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No. 02-615

In the Supreme Court of the United States

LUIS E. DUBON-OTERO, PETITIONER

v.

UNITED STATES OF AMERICA

JORGE L. GARIB-BAZAIN, PETITIONER

v.

UNITED STATES OF AMERICA

ON PETITIONS FOR A WRIT OF CERTIORARI
TO THE UNITED STATES COURT OF APPEALS
FOR THE FIRST CIRCUIT

BRIEF FOR THE UNITED STATES IN OPPOSITION

THEODORE B. OLSON
Solicitor General
Counsel of Record
MICHAEL CHERTOFF
Assistant Attorney General
RICHARD A. FRIEDMAN
Attorney
Department of Justice
Washington, D.C. 20530-0001
(202) 514-2217

QUESTIONS PRESENTED

1. Whether the requirement in 28 U.S.C. 1865(b)(2) and (3) that a person must have minimal proficiency in English in order to qualify for jury service deprived petitioners of their Sixth Amendment right to a jury pool composed of a fair cross-section of the community.

2. Whether an organization that received federal funds to establish community centers for the treatment of AIDS and drug addiction received "benefits * * * under a Federal program" within the meaning of 18 U.S.C. 666(b).

In the Supreme Court of the United States

 

No. 02-615

LUIS E. DUBON-OTERO, PETITIONER

v.

UNITED STATES OF AMERICA

No. 02-616

JORGE L. GARIB-BAZAIN, PETITIONER

v.

UNITED STATES OF AMERICA

ON PETITIONS FOR A WRIT OF CERTIORARI
TO THE UNITED STATES COURT OF APPEALS
FOR THE FIRST CIRCUIT

BRIEF FOR THE UNITED STATES IN OPPOSITION

OPINION BELOW

The opinion of the court of appeals (Pet. App. 1a-28a)1 is reported at 292 F.3d 1.

JURISDICTION

The judgment of the court of appeals was entered on May 29, 2002. Petitions for rehearing were denied on July 23, 2002. Pet. App. 29a-30a. The petitions for a writ of certiorari were filed on October 18, 2002. The jurisdiction of this Court is invoked under 28 U.S.C. 1254(1).

STATEMENT

After a jury trial in the United States District Court for the District of Puerto Rico, petitioners were convicted of conspiracy to embezzle property of an organization receiving federal funds, in violation of 18 U.S.C. 371 and 666. Petitioner Garib also was convicted of perjury before the grand jury, in violation of 18 U.S.C. 1623. The district court sentenced Garib to 60 months' imprisonment, fined him $10,000, and ordered him to pay $88,764 in restitution to the United States Department of Health and Human Services (HHS). The court sentenced petitioner Dubon to 60 months' imprisonment, fined him $125,000, and ordered him to pay $1,559,828 in restitution to HHS. The court of appeals affirmed.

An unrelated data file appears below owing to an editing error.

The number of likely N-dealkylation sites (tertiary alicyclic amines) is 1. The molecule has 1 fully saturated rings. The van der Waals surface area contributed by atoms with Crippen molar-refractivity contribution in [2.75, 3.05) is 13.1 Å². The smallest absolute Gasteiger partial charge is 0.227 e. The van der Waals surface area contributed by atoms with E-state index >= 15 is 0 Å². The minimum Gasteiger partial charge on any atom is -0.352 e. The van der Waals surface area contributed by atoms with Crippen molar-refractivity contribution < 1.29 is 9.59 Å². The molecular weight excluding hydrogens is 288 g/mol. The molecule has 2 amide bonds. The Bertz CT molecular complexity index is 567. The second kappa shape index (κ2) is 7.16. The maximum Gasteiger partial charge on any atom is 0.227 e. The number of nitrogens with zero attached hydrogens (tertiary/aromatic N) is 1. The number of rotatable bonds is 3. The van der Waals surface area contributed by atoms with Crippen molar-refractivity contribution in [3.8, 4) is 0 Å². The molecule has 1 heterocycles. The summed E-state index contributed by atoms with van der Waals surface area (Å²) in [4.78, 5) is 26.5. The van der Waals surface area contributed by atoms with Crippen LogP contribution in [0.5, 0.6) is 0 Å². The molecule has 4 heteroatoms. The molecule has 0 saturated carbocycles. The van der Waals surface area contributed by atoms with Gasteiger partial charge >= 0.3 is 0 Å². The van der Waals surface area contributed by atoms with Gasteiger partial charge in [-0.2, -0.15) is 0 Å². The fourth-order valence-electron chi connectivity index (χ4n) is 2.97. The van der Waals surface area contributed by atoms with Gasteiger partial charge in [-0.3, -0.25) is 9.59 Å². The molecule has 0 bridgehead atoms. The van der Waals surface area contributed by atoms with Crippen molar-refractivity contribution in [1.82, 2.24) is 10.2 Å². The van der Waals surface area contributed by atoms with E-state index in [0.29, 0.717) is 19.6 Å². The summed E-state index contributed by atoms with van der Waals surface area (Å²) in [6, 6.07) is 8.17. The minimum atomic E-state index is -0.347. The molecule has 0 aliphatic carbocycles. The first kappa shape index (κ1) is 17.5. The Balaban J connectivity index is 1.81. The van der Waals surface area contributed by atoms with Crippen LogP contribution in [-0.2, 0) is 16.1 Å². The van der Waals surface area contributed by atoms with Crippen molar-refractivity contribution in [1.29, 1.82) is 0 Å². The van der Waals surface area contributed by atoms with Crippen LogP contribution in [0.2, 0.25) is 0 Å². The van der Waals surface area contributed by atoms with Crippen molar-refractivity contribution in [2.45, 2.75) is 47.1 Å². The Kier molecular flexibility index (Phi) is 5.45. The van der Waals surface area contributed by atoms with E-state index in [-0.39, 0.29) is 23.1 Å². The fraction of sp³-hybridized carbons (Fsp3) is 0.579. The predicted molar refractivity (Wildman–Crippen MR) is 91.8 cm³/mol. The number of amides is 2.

1. Between January 1989 and February 1994, petitioners participated in a conspiracy to embezzle the property of the Advanced Community Health Services (Health Services). Health Services initially incorporated as a for-profit organization, but later became a non-profit corporation. Pet. App. 2a n.1. Petitioner Dubon, a lawyer, and petitioner Garib, a doctor, were shareholder-directors of the corporation. Id. at 2a. Garib served as Health Services' Medical Director, while Dubon served as legal counsel. Ibid. Dr. Yamil Kouri-Perez, a nominal "consultant" to Health Services, was actually in charge of the corporation's affairs. Id. at 2a-3a.

In January 1988, Health Services entered into a contract with the Municipality of San Juan under which Health Services agreed to provide services for persons afflicted with AIDS. The Municipality agreed to pay Health Services $3.2 million per year for those services. Pet. App. 3a. Under the contract, Health Services became the exclusive source of AIDS counseling and professional services in San Juan. Ibid. As a result of that contract, Health Services began to receive federal funds. Ibid.

Before 1991, Health Services received federal funds to support an AIDS treatment and a drug addiction program. Pet. App. 8a; Gov't C.A. Br. 7. The program was funded as follows: The National Institute on Drug Abuse, a federal agency, provided a grant to Puerto Rico's Department of Anti-Addiction Services (DAAS). Ibid. DAAS transferred a portion of that grant to the Municipality of San Juan. Ibid. The Municipality, in turn, provided payments totaling $70,680 to Health Services to operate the program. Ibid.2 After 1991, Health Services received hundreds of thousands of dollars per year in federal grant monies to conduct a wide variety of AIDS programs. Ibid.